There is another trap that all too many auditors fall into and that is how they look at the many guidance documents that the USFDA has developed. There are guidance documents for seafood, “Fish and Fishery Products: Hazards and Controls, 4th Edition,” (https://www.fda.gov/food/seafood-guidance-documents-regulatory-information/fish-and-fishery-products-hazards-and-controls); and for juice, “Guidance for Industry: Juice Hazard Analysis Critical Control Point Hazards and Controls Guidance, First Edition,” (https://www.fda.gov/regulatory-information/search-fda-guidance-documents/guidance-industry-juice-hazard-analysis-critical-control-point-hazards-and-controls-guidance-first).
These are just what is stated in the titles: guidance documents. They offer food processors guidance for best practices and the USFDA’s thoughts on different potential hazards and how they may be controlled. They are not mandates and no auditor should ever write up a company for not strictly following what is described in the guidance document.
The last point that a company should look for is whether the audit firm has an appeals process. The auditor is not always right in how they interpret things. If a company disagrees with an auditor’s findings or observations, there is nothing wrong with challenging him or her. And, if a company believes that an audit finding is wrong, they should be able to not only appeal but have that appeal properly addressed.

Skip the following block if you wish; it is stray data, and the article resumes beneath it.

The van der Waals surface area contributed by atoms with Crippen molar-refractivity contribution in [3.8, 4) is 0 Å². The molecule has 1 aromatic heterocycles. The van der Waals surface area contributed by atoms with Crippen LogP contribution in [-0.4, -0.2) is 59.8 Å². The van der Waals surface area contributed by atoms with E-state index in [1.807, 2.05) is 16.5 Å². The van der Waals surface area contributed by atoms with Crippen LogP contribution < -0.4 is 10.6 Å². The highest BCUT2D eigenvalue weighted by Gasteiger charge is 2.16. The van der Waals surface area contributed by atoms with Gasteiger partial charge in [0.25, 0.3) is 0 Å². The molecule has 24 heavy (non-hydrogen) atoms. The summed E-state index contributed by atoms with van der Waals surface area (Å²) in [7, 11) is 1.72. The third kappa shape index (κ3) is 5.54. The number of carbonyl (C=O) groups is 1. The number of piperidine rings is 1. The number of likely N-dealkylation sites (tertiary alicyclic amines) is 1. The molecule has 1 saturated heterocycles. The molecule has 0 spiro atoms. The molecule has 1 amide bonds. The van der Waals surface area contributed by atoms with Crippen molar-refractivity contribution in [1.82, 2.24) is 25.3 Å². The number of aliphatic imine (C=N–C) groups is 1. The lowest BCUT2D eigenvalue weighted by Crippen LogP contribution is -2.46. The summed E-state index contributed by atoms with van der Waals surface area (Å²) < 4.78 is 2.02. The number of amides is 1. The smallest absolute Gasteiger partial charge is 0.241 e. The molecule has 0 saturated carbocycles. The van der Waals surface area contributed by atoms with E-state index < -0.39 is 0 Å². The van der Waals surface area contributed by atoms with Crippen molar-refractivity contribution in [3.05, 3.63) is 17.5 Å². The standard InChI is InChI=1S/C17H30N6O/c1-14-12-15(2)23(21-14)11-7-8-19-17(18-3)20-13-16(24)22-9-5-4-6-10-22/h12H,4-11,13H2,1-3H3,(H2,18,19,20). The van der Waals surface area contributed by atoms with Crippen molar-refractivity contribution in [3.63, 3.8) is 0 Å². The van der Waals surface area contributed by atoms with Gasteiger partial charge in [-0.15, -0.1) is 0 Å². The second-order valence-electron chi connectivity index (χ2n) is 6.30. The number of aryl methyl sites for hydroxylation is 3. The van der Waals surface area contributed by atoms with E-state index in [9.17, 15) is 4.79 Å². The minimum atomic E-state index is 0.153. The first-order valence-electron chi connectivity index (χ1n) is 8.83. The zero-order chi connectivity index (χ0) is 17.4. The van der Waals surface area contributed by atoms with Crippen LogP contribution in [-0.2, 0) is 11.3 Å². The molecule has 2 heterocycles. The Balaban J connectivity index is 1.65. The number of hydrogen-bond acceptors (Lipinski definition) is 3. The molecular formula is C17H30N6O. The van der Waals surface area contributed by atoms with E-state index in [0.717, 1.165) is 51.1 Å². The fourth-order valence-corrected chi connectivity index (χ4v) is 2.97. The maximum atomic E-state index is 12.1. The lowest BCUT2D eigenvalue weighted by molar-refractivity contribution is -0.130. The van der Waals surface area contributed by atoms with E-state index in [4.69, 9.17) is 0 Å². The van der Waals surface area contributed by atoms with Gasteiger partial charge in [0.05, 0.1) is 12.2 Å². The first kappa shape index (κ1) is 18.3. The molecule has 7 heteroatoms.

Let’s look at another example of an auditor being unclear on the concept. A processor of syrups which are high in sugar (60° brix) and have a pH of approximately 4.0 was written up for not having an environmental monitoring program. The company not only provided product specifications but shared challenge study data with the auditor which clearly showed that these products were not only bacteriostatic (inhibitory to pathogens) but bacteriocidal (lethal to pathogens.) The processor even shared the citation in the Preventive Controls for Human Food Regulation found in 21 CFR Part 117.130:
“The hazard evaluation required by paragraph (c)(1)(i) of this section must include an evaluation of environmental pathogens whenever a ready-to-eat food is exposed to the environment prior to packaging and the packaged food does not receive a treatment or otherwise include a control measure (such as a formulation lethal to the pathogen) that would significantly minimize the pathogen.”
The company appealed to the home office and got their points back. What was somewhat ironic about this is when the audit firm came back a year later, the auditor wanted to write them up for the same thing. This time the company said, “You are wrong. Contact your company.” The auditor did and the answer was the same as the previous year.
So, the objective of third-party audits should be continuous improvement of a company’s food safety management system. This should be one of the major considerations when selecting an audit scheme and a certifying body. No one really likes the way an audit has the potential to disrupt operations, but when the audit treated as a means of improving operations, it is infinitely more palatable. And, do not be afraid of challenging an auditor. They are not always right. FE